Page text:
The vision to make China an “ecological civilisation” has been espoused at the highest political level. It includes, among other things, efficiently using resources, reducing waste and using extracted materials in a circular manner. Reaching these objectives will require timely and well-planned investments in waste-management capacity.
China has invested largely in incineration over the past decade to help manage the massive growth in the amount of municipal solid waste, produced by homes and businesses. The latest government data, from 2018, shows that 99% of collected waste was managed, up from 67% in just 10 years.
Waste from households, the service sector and public areas which is managed by municipal governments. In China, 80% is from households and most is incinerated, landfilled, composted or recycled.
However, in the coming years, more cities will follow Shanghai by making it compulsory to sort household waste. This is expected to reduce the demand for mixed-waste management.
Our research shows that these sorting schemes should be an important consideration for provinces as they plan new capacity to manage waste.
In our recent paper “Waste Available to the Chinese Energy Sector – Provincial Projections to 2050” my co-authors and I have combined econometric modelling with policy analysis to project how the make-up and quantity of collected waste could develop in Chinese provinces.
Looking at mixed waste and sorted food waste, the paper presents several scenarios. The base scenario uses historical trends to predict future waste quantities in different provinces. Alternative scenarios take sorting of food waste and increased recycling into account.
The forecasts focus on waste used to produce energy and only cover waste collected through official channels, not total generated waste. In China, the unofficial sector manages around a quarter of all waste generated, although this is likely to change as the official system collects and manages more recyclables.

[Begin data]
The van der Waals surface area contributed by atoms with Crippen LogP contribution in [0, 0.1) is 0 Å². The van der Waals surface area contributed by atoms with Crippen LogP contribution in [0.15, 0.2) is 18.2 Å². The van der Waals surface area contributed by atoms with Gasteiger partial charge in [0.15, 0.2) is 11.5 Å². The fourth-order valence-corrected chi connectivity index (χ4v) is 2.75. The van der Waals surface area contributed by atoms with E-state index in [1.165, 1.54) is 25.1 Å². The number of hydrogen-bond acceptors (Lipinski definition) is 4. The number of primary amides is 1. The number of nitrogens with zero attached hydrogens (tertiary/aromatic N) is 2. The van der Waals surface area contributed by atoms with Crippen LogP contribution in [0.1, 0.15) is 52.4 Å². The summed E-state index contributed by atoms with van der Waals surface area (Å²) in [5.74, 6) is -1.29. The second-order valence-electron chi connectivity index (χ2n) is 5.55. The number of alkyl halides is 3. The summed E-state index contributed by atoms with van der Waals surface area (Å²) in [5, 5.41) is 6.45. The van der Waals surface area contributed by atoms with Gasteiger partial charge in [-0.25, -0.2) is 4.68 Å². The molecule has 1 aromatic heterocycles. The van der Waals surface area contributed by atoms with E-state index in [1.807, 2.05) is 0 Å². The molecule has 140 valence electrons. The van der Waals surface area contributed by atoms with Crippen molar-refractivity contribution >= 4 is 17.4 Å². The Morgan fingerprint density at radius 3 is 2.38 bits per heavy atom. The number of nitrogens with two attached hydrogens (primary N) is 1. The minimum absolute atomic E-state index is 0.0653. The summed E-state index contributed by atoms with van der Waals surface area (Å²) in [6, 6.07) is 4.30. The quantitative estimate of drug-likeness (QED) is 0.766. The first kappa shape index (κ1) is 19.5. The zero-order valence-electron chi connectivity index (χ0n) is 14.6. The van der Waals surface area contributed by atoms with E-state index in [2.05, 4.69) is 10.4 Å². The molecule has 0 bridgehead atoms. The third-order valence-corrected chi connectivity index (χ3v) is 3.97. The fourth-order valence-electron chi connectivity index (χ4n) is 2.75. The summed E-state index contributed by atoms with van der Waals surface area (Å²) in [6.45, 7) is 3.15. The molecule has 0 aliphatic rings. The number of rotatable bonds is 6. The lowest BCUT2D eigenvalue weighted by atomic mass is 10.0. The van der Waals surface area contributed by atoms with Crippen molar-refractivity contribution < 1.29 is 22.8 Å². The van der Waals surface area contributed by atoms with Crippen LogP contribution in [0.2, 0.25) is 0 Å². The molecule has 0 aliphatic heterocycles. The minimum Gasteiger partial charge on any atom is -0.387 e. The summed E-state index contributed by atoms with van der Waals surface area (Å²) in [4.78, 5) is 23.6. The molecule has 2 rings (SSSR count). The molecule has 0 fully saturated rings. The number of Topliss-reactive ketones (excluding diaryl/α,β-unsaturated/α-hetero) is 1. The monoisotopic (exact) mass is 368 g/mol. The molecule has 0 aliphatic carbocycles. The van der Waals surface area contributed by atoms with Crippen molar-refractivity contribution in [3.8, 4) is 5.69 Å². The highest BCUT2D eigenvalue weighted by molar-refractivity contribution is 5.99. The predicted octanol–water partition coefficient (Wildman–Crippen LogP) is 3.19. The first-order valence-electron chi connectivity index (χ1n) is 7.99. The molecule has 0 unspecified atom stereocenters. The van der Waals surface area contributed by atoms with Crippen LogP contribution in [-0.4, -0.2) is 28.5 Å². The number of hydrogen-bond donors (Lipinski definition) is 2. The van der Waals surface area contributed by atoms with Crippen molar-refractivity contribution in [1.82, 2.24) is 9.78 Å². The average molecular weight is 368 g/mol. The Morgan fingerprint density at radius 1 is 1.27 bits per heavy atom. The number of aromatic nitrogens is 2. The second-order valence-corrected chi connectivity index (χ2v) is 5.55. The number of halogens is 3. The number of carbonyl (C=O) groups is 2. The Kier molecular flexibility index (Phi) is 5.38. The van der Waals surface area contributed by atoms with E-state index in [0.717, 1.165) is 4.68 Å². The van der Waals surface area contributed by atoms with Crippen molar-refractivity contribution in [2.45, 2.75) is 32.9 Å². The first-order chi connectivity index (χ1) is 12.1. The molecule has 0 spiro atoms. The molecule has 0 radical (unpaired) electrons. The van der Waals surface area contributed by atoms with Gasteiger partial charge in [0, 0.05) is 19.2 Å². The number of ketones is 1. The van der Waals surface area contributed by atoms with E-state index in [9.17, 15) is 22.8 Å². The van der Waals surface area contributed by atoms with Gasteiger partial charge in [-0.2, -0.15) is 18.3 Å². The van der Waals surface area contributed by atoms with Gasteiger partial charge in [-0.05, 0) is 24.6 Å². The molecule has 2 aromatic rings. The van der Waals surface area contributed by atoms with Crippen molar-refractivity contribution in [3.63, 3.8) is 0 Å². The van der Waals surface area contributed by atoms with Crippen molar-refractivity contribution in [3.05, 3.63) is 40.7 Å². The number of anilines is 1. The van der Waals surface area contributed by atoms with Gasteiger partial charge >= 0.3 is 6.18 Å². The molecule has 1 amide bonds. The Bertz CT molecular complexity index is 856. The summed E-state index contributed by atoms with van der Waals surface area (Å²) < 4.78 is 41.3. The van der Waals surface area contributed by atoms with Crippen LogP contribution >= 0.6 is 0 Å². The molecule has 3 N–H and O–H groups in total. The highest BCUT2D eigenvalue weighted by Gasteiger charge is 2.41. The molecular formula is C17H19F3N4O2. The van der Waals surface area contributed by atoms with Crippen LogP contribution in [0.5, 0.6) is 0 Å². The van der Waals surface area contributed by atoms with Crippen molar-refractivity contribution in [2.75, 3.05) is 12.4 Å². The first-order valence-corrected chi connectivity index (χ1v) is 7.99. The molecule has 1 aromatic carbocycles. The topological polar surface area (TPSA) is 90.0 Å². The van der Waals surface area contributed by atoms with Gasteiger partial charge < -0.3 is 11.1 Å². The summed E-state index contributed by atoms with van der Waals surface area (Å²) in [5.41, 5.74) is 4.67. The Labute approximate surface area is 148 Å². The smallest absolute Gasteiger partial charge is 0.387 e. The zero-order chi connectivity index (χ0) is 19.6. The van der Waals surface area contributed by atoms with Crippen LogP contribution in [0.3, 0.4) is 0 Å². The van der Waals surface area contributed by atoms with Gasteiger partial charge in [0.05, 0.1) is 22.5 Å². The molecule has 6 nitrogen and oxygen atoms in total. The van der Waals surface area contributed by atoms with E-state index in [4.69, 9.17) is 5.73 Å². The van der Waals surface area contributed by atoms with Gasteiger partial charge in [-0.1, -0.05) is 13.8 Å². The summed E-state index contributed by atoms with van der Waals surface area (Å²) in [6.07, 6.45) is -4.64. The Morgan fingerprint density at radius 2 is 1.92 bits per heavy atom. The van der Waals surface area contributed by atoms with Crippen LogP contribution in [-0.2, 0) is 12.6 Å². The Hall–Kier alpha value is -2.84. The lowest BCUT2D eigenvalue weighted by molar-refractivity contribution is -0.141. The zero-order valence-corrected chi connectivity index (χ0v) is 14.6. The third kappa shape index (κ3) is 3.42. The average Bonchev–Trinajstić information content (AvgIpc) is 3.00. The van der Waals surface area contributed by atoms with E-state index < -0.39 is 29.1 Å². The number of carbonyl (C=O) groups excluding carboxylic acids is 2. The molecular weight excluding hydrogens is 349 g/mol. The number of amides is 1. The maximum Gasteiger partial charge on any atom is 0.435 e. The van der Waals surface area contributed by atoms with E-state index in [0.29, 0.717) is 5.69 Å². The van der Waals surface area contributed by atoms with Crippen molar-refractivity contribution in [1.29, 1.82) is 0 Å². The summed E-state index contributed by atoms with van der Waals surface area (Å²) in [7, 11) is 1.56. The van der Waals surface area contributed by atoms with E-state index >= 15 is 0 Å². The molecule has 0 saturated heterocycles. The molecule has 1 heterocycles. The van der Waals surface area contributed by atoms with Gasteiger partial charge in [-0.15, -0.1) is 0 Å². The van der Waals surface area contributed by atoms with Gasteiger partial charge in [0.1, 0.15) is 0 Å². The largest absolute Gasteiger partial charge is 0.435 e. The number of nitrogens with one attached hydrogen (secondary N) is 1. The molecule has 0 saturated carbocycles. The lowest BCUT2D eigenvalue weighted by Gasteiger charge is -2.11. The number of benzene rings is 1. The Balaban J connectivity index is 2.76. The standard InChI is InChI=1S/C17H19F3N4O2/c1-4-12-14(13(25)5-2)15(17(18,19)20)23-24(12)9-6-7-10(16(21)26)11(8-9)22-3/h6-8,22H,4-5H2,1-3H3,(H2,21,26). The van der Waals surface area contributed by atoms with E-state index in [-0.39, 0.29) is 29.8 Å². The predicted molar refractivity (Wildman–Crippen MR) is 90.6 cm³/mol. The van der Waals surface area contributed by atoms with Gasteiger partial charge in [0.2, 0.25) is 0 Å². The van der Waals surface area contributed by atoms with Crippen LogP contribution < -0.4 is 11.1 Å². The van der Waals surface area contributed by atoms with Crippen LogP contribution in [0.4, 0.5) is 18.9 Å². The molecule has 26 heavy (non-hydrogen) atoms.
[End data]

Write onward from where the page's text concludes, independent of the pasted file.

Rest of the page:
In the short term, the results show that several provinces, including Anhui, Tianjin and Zhejiang risk overinvestment in new incineration capacity because planned capacity for dealing with mixed waste exceeds the projected quantities.
These findings are true even without sorting of food waste or an increased focus on removing recyclable waste from the mixed waste stream. If the success of the waste-sorting scheme in Shanghai, which started last year, is replicable in other cities then several provinces could see reductions in mixed municipal solid waste as soon as this year.
Our paper projects 39% of food waste to be sorted by 2030 and 57% by 2050
Of course, changing people’s behaviour to improve waste sorting can take a long time. Yet in Shanghai, great quantities of recyclables and organic waste have been separated in the city in a short time. Key to the success of the scheme has been extensive enforcement.
This level of enforcement may not be possible across China. However, based on assumptions that are conservative compared to the Shanghai case, our paper projects 39% of food waste to be sorted by 2030 and 57% by 2050, amounting to 61 million tons in 2030 and 109 million tons in 2050.
This waste should be managed properly, for example in anaerobic digesters, to produce biogas and fertiliser. The gas produced can be combusted or upgraded to natural gas quality for use in the energy system.
Sorting food can also improve the management of mixed waste. The energy content of Chinese municipal solid waste is typically too low to sustain combustion in incineration plants so fuel has to be added, often coal. Separation of food waste from mixed waste makes self-sustaining combustion possible and could reduce and even eliminate the use of co-firing with coal in about five years, our study finds.
The extensive investments in municipal solid waste incineration well underway in China will significantly reduce the need for landfills. However, the path to an ecological civilisation is more ambitious than that; it includes waste reduction, sorting and increasing efficiency.
Waste management planning should align with these aims to avoid overinvestments in, for example, incineration capacity. The trend of substantial investments in incineration could hinder the development towards an ecological civilisation if it continues, because utilising built capacity will be more profitable than changing practices and investing in sorting and recycling facilities.